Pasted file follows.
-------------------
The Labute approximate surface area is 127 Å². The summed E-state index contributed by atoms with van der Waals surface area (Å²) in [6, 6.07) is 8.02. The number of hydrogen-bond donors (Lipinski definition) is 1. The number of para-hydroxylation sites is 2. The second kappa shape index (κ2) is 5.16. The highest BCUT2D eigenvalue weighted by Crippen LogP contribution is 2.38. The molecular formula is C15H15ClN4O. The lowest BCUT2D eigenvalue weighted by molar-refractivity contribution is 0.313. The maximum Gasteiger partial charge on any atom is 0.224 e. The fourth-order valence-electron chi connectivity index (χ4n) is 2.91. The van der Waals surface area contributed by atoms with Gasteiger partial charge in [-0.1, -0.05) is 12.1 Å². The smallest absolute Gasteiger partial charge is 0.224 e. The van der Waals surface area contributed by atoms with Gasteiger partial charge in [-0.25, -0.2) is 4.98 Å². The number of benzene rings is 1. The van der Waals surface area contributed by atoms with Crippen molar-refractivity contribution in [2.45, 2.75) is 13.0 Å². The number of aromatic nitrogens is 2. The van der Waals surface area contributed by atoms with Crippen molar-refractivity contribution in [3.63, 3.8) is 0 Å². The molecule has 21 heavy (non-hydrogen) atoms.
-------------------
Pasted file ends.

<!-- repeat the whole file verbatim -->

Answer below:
The Labute approximate surface area is 127 Å². The summed E-state index contributed by atoms with van der Waals surface area (Å²) in [6, 6.07) is 8.02. The number of hydrogen-bond donors (Lipinski definition) is 1. The number of para-hydroxylation sites is 2. The second kappa shape index (κ2) is 5.16. The highest BCUT2D eigenvalue weighted by Crippen LogP contribution is 2.38. The molecular formula is C15H15ClN4O. The lowest BCUT2D eigenvalue weighted by molar-refractivity contribution is 0.313. The maximum Gasteiger partial charge on any atom is 0.224 e. The fourth-order valence-electron chi connectivity index (χ4n) is 2.91. The van der Waals surface area contributed by atoms with Gasteiger partial charge in [-0.1, -0.05) is 12.1 Å². The smallest absolute Gasteiger partial charge is 0.224 e. The van der Waals surface area contributed by atoms with Gasteiger partial charge in [-0.25, -0.2) is 4.98 Å². The number of benzene rings is 1. The van der Waals surface area contributed by atoms with Crippen molar-refractivity contribution in [2.45, 2.75) is 13.0 Å². The number of aromatic nitrogens is 2. The van der Waals surface area contributed by atoms with Crippen molar-refractivity contribution in [3.63, 3.8) is 0 Å². The molecule has 21 heavy (non-hydrogen) atoms.